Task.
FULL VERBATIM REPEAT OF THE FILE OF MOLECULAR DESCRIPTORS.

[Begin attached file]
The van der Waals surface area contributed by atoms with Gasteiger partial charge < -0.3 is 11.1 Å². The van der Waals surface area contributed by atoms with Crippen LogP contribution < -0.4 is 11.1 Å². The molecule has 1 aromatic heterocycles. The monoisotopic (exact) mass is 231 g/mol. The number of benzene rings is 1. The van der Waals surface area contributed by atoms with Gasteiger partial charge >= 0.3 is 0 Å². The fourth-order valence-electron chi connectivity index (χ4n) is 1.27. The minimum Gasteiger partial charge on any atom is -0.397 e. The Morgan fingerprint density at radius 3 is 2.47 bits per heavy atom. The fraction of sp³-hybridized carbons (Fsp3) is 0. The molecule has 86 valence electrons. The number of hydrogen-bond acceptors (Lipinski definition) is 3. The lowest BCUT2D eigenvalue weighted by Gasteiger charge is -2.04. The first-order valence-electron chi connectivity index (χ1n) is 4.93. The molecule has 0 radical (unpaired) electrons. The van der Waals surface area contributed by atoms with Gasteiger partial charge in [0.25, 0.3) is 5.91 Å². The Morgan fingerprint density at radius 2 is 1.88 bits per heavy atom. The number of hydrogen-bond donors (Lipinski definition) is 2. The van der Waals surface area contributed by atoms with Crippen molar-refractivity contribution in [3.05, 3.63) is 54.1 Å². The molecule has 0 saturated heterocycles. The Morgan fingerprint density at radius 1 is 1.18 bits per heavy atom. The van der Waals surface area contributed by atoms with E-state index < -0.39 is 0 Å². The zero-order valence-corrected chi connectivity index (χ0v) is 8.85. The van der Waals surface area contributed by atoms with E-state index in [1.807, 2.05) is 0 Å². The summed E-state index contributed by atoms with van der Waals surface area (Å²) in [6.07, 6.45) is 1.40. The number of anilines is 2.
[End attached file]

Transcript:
The van der Waals surface area contributed by atoms with Gasteiger partial charge < -0.3 is 11.1 Å². The van der Waals surface area contributed by atoms with Crippen LogP contribution < -0.4 is 11.1 Å². The molecule has 1 aromatic heterocycles. The monoisotopic (exact) mass is 231 g/mol. The number of benzene rings is 1. The van der Waals surface area contributed by atoms with Gasteiger partial charge >= 0.3 is 0 Å². The fourth-order valence-electron chi connectivity index (χ4n) is 1.27. The minimum Gasteiger partial charge on any atom is -0.397 e. The Morgan fingerprint density at radius 3 is 2.47 bits per heavy atom. The fraction of sp³-hybridized carbons (Fsp3) is 0. The molecule has 86 valence electrons. The number of hydrogen-bond acceptors (Lipinski definition) is 3. The lowest BCUT2D eigenvalue weighted by Gasteiger charge is -2.04. The first-order valence-electron chi connectivity index (χ1n) is 4.93. The molecule has 0 radical (unpaired) electrons. The van der Waals surface area contributed by atoms with Gasteiger partial charge in [0.25, 0.3) is 5.91 Å². The Morgan fingerprint density at radius 2 is 1.88 bits per heavy atom. The number of hydrogen-bond donors (Lipinski definition) is 2. The van der Waals surface area contributed by atoms with Crippen molar-refractivity contribution in [3.05, 3.63) is 54.1 Å². The molecule has 0 saturated heterocycles. The Morgan fingerprint density at radius 1 is 1.18 bits per heavy atom. The van der Waals surface area contributed by atoms with E-state index < -0.39 is 0 Å². The zero-order valence-corrected chi connectivity index (χ0v) is 8.85. The van der Waals surface area contributed by atoms with E-state index in [1.807, 2.05) is 0 Å². The summed E-state index contributed by atoms with van der Waals surface area (Å²) in [6.07, 6.45) is 1.40. The number of anilines is 2.